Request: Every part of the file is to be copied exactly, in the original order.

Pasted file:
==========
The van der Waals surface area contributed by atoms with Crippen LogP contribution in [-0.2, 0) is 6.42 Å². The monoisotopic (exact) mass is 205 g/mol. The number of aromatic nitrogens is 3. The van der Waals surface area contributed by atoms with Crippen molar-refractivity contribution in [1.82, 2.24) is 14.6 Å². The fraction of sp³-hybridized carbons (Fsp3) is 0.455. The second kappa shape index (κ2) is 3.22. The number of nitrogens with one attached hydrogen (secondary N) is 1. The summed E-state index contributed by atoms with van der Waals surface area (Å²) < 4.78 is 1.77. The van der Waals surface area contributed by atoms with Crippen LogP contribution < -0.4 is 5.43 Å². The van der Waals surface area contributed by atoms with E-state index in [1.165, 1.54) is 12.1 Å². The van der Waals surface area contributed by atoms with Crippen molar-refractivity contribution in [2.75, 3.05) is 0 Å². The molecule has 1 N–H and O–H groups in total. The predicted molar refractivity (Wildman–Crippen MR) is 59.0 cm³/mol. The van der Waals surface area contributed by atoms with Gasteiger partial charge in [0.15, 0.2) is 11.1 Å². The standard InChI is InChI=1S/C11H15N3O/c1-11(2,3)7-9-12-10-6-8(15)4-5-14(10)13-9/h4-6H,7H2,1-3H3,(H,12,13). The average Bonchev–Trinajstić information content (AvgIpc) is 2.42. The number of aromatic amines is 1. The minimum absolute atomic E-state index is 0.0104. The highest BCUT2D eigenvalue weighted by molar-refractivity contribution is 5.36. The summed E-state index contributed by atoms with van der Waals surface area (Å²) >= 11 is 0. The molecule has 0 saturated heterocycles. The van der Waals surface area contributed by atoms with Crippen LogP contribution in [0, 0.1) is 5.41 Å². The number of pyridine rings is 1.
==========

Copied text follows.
The van der Waals surface area contributed by atoms with Crippen LogP contribution in [-0.2, 0) is 6.42 Å². The monoisotopic (exact) mass is 205 g/mol. The number of aromatic nitrogens is 3. The van der Waals surface area contributed by atoms with Crippen molar-refractivity contribution in [1.82, 2.24) is 14.6 Å². The fraction of sp³-hybridized carbons (Fsp3) is 0.455. The second kappa shape index (κ2) is 3.22. The number of nitrogens with one attached hydrogen (secondary N) is 1. The summed E-state index contributed by atoms with van der Waals surface area (Å²) < 4.78 is 1.77. The van der Waals surface area contributed by atoms with Crippen LogP contribution < -0.4 is 5.43 Å². The van der Waals surface area contributed by atoms with E-state index in [1.165, 1.54) is 12.1 Å². The van der Waals surface area contributed by atoms with Crippen molar-refractivity contribution in [2.75, 3.05) is 0 Å². The molecule has 1 N–H and O–H groups in total. The predicted molar refractivity (Wildman–Crippen MR) is 59.0 cm³/mol. The van der Waals surface area contributed by atoms with Gasteiger partial charge in [0.15, 0.2) is 11.1 Å². The standard InChI is InChI=1S/C11H15N3O/c1-11(2,3)7-9-12-10-6-8(15)4-5-14(10)13-9/h4-6H,7H2,1-3H3,(H,12,13). The average Bonchev–Trinajstić information content (AvgIpc) is 2.42. The number of aromatic amines is 1. The minimum absolute atomic E-state index is 0.0104. The highest BCUT2D eigenvalue weighted by molar-refractivity contribution is 5.36. The summed E-state index contributed by atoms with van der Waals surface area (Å²) >= 11 is 0. The molecule has 0 saturated heterocycles. The van der Waals surface area contributed by atoms with Crippen LogP contribution in [0, 0.1) is 5.41 Å². The number of pyridine rings is 1.